Reflections from our February project team : SHAPE Australia

This week we are delighted to have been joined by a project team from SHAPE Australia.  They have been working tirelessly alongside our staff and the community in a number of schools to support the implementation of our programs. In this blog they explain their own experiences and explore some of the complex issues they’ve faced while working alongside our team here in Cambodia.

“Our first day began with an early start for a bike ride around the outskirts of Phnom Penh. First stop was a silk factory and some local snacks then on to see the sights and sounds of the quaint countryside.

The next day put us into a more sombre mood with a trip out to the killing fields, an area most synonymous with the devastating regime of Pol Pot. This was a highly sobering moment for us all and we have now become a conduit of the atrocities that happened during the late 70s in Cambodia while the world turned a blind eye. We have come to realise the important part we all must play to ensure history is never repeated.

After our time in Phonm Penh we travelled directly to Battambang, our main residence of the trip to help with the SeeBeyondBorders team and their Better Facilities program (part of their Better Schools focus area).

We were excited for work to begin and another early start led to mixing concrete at 7am. Our task was to help restore an area to be used for the students’ sports lessons and, given that this particular day was a public holiday in Cambodia, we were greeted with a huge number of supporters from the community. Great team work ensued, despite the language and construction knowledge barriers, and happily for all involved we completed at lunch. We were then treated to a community cooked local smorgasbord of rice, curry and vegetables. We felt proud to have ensured the sports area was now a more suitable environment for both play and learning.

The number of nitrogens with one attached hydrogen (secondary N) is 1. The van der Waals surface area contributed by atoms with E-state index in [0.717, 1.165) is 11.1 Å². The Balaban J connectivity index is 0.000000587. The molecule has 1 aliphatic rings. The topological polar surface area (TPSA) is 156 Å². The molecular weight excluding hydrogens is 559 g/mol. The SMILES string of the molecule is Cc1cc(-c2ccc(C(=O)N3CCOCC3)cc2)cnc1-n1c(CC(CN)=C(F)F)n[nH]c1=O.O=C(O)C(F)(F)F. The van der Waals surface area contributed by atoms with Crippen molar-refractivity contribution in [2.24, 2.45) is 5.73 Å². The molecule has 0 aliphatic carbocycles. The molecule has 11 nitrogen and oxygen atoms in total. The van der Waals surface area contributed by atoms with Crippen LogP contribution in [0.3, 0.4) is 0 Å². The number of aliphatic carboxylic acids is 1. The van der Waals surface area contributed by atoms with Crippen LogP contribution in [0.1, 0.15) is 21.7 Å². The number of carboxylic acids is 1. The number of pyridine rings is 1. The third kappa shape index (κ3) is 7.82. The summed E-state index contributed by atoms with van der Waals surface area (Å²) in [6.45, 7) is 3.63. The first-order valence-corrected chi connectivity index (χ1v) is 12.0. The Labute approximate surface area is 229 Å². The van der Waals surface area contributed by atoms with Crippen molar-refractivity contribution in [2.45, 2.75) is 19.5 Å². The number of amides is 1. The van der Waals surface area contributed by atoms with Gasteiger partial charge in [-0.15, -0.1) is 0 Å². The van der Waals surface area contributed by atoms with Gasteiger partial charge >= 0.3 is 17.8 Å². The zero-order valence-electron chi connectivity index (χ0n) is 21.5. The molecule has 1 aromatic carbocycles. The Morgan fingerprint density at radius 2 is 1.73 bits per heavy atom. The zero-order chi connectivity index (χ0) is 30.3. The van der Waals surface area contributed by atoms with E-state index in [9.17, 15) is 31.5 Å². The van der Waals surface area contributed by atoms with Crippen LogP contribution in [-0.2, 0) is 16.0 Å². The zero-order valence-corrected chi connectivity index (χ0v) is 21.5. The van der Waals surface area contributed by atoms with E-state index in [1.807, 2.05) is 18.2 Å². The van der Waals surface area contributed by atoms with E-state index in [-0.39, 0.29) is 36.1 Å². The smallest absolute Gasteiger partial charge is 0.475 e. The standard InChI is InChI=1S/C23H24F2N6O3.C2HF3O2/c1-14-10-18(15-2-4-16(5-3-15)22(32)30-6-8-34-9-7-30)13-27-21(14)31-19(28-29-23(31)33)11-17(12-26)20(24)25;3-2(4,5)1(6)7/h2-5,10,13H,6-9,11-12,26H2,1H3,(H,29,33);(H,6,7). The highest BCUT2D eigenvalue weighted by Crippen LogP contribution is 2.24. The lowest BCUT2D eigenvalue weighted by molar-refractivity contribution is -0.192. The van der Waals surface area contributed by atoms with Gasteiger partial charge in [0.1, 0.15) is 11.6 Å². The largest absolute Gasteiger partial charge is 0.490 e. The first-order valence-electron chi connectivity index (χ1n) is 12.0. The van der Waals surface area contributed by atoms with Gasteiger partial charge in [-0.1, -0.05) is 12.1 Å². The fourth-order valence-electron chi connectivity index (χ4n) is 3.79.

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With the extra time off we headed back into town for some much needed rest until it was time for our daily reflection in the afternoon about the days’ work and lessons learnt.

The next day our alarms woke our peaceful sleep at 6am and after a little struggle, we managed to roll out of the comfort of our air conditioned rooms to another school under the SBB program. The mood was jubilant with little knowledge of what waited for us in the 4 classroom building at the school. Two of these four classrooms along with a full strip of corridor and some steps needed a complete overhaul of re-concreting.

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All I can say is thank god for the diesel powered cement mixer waiting for us at the work area! Concrete conga lines were formed passing bucket after bucket into the respective classrooms. Other jobs included keeping the mixer supplied with materials such as sand, cement and aggregate and scooping the concrete out from the tub to pass to the line.

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Once the rooms were fully concreted including a section of the corridor and steps it was 3pm and we were ushered to the third class room to inspect the repairs we were to complete. This is where the construction experts in some of the group’s members clashed with the “Cambodian way” regarding the levels of the prep work ready for the new concrete. After tensions were cooled and we were by the pool in a more relaxed frame of mind a reflection session was had. This lead to a very deep and informative conversation later that night with Ed (founder and CEO of SBB) which put certain moments of the afternoon in perspective along with some tools to tackle these issues the next day.

With a fresh outlook and a good night sleep we arrived at the same school the following day. The work required included some minor repairs to a cracked slab in the fourth and last classroom while some others engaged in art projects with some of the students. We left that afternoon with a renewed sense of hope for the future longevity of our work and the possibility of some of our expertise being passed onto the local community.

After that mornings work and our previous night’s reflection we realised that this is one of the most important parts of our involvement here; to experience the local conditions, engage with the community and appreciate the myriad layers of challenges not just that SBB face but the locals as well.

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Tomorrow we begin our non-construction related activities which include Heath and Sport which will hopefully give our backs a break!”

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Author: SeeBeyondBorders

SeeBeyondBorders provides children in Cambodia with access to quality teaching and learning at school. Our approach is through sustainable development, helping communities help themselves.

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